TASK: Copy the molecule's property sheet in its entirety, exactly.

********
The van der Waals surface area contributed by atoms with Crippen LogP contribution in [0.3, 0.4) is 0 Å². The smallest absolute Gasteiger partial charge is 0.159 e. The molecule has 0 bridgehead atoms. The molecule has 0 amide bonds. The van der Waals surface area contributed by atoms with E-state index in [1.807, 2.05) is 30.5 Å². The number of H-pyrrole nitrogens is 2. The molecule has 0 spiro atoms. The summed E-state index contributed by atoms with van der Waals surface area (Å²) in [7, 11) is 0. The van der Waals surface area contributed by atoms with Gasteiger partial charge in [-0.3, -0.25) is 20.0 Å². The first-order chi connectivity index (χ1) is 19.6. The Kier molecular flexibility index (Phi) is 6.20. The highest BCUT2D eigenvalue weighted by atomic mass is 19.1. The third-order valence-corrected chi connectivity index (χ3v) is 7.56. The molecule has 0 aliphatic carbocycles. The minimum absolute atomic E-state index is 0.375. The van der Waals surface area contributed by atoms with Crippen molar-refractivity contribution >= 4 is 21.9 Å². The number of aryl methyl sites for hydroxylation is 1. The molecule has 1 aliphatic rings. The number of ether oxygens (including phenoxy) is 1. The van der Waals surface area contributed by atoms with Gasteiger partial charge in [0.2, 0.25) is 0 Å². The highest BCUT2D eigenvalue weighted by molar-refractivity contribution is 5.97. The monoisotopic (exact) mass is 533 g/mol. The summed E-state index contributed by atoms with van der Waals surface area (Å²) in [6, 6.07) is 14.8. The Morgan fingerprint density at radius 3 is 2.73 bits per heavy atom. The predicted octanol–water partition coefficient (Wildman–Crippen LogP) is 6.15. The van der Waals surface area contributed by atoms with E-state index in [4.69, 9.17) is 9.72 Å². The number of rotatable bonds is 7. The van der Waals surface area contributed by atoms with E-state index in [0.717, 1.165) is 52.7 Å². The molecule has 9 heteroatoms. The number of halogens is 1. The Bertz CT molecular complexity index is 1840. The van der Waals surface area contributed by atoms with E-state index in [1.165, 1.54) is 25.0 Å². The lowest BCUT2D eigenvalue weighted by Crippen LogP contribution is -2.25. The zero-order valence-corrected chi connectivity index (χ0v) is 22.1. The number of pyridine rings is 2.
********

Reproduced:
The van der Waals surface area contributed by atoms with Crippen LogP contribution in [0.3, 0.4) is 0 Å². The smallest absolute Gasteiger partial charge is 0.159 e. The molecule has 0 bridgehead atoms. The molecule has 0 amide bonds. The van der Waals surface area contributed by atoms with E-state index in [1.807, 2.05) is 30.5 Å². The number of H-pyrrole nitrogens is 2. The molecule has 0 spiro atoms. The summed E-state index contributed by atoms with van der Waals surface area (Å²) in [7, 11) is 0. The van der Waals surface area contributed by atoms with Gasteiger partial charge in [-0.3, -0.25) is 20.0 Å². The first-order chi connectivity index (χ1) is 19.6. The Kier molecular flexibility index (Phi) is 6.20. The highest BCUT2D eigenvalue weighted by atomic mass is 19.1. The third-order valence-corrected chi connectivity index (χ3v) is 7.56. The molecule has 0 aliphatic carbocycles. The minimum absolute atomic E-state index is 0.375. The van der Waals surface area contributed by atoms with Crippen molar-refractivity contribution >= 4 is 21.9 Å². The number of aryl methyl sites for hydroxylation is 1. The molecule has 1 aliphatic rings. The number of ether oxygens (including phenoxy) is 1. The van der Waals surface area contributed by atoms with Gasteiger partial charge in [0.2, 0.25) is 0 Å². The highest BCUT2D eigenvalue weighted by molar-refractivity contribution is 5.97. The monoisotopic (exact) mass is 533 g/mol. The summed E-state index contributed by atoms with van der Waals surface area (Å²) in [6, 6.07) is 14.8. The Morgan fingerprint density at radius 3 is 2.73 bits per heavy atom. The predicted octanol–water partition coefficient (Wildman–Crippen LogP) is 6.15. The van der Waals surface area contributed by atoms with E-state index in [4.69, 9.17) is 9.72 Å². The number of rotatable bonds is 7. The van der Waals surface area contributed by atoms with E-state index in [0.717, 1.165) is 52.7 Å². The molecule has 9 heteroatoms. The number of halogens is 1. The Bertz CT molecular complexity index is 1840. The van der Waals surface area contributed by atoms with E-state index in [1.165, 1.54) is 25.0 Å². The lowest BCUT2D eigenvalue weighted by Crippen LogP contribution is -2.25. The zero-order valence-corrected chi connectivity index (χ0v) is 22.1. The number of pyridine rings is 2.